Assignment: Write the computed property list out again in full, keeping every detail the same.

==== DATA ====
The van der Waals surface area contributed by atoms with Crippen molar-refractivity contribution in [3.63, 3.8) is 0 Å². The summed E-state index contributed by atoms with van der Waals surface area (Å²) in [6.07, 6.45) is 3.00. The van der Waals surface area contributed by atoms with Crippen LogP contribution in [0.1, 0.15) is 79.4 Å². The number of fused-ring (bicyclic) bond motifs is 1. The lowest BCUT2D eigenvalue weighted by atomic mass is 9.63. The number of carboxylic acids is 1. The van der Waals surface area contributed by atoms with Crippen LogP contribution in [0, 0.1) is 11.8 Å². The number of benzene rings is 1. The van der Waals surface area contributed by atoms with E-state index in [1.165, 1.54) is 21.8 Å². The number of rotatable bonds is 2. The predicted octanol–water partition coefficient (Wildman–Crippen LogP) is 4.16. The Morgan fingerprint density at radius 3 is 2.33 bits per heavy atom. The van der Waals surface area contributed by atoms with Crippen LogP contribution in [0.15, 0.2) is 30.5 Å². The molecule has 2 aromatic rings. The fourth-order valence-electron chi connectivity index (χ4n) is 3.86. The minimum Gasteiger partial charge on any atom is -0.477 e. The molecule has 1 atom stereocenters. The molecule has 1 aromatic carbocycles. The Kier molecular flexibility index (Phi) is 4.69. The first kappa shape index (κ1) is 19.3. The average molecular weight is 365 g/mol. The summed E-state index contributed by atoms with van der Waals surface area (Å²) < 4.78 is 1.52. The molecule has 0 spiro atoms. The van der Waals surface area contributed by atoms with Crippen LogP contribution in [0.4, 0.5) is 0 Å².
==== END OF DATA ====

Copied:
The van der Waals surface area contributed by atoms with Crippen molar-refractivity contribution in [3.63, 3.8) is 0 Å². The summed E-state index contributed by atoms with van der Waals surface area (Å²) in [6.07, 6.45) is 3.00. The van der Waals surface area contributed by atoms with Crippen LogP contribution in [0.1, 0.15) is 79.4 Å². The number of fused-ring (bicyclic) bond motifs is 1. The lowest BCUT2D eigenvalue weighted by atomic mass is 9.63. The number of carboxylic acids is 1. The van der Waals surface area contributed by atoms with Crippen LogP contribution in [0, 0.1) is 11.8 Å². The number of benzene rings is 1. The van der Waals surface area contributed by atoms with E-state index in [1.165, 1.54) is 21.8 Å². The number of rotatable bonds is 2. The predicted octanol–water partition coefficient (Wildman–Crippen LogP) is 4.16. The Morgan fingerprint density at radius 3 is 2.33 bits per heavy atom. The van der Waals surface area contributed by atoms with Crippen LogP contribution in [0.15, 0.2) is 30.5 Å². The molecule has 2 aromatic rings. The fourth-order valence-electron chi connectivity index (χ4n) is 3.86. The minimum Gasteiger partial charge on any atom is -0.477 e. The molecule has 1 atom stereocenters. The molecule has 1 aromatic carbocycles. The Kier molecular flexibility index (Phi) is 4.69. The first kappa shape index (κ1) is 19.3. The average molecular weight is 365 g/mol. The summed E-state index contributed by atoms with van der Waals surface area (Å²) < 4.78 is 1.52. The molecule has 0 spiro atoms. The van der Waals surface area contributed by atoms with Crippen LogP contribution in [0.4, 0.5) is 0 Å².